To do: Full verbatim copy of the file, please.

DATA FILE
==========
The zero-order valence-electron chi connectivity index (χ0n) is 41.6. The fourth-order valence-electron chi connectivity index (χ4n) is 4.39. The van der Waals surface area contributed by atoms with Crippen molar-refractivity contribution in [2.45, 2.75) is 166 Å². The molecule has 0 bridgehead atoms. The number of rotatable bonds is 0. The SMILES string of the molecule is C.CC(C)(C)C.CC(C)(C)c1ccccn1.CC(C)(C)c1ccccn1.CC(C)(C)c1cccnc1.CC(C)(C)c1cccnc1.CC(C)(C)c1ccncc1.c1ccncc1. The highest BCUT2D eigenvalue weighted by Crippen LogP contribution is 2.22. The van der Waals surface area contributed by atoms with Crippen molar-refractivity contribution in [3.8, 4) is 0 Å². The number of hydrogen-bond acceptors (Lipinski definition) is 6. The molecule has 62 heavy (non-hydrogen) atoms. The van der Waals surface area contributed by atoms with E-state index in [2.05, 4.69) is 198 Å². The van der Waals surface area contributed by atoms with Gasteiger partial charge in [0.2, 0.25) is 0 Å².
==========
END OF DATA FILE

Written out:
The zero-order valence-electron chi connectivity index (χ0n) is 41.6. The fourth-order valence-electron chi connectivity index (χ4n) is 4.39. The van der Waals surface area contributed by atoms with Crippen molar-refractivity contribution in [2.45, 2.75) is 166 Å². The molecule has 0 bridgehead atoms. The number of rotatable bonds is 0. The SMILES string of the molecule is C.CC(C)(C)C.CC(C)(C)c1ccccn1.CC(C)(C)c1ccccn1.CC(C)(C)c1cccnc1.CC(C)(C)c1cccnc1.CC(C)(C)c1ccncc1.c1ccncc1. The highest BCUT2D eigenvalue weighted by Crippen LogP contribution is 2.22. The van der Waals surface area contributed by atoms with Crippen molar-refractivity contribution in [3.8, 4) is 0 Å². The number of hydrogen-bond acceptors (Lipinski definition) is 6. The molecule has 62 heavy (non-hydrogen) atoms. The van der Waals surface area contributed by atoms with E-state index in [2.05, 4.69) is 198 Å². The van der Waals surface area contributed by atoms with Gasteiger partial charge in [0.2, 0.25) is 0 Å².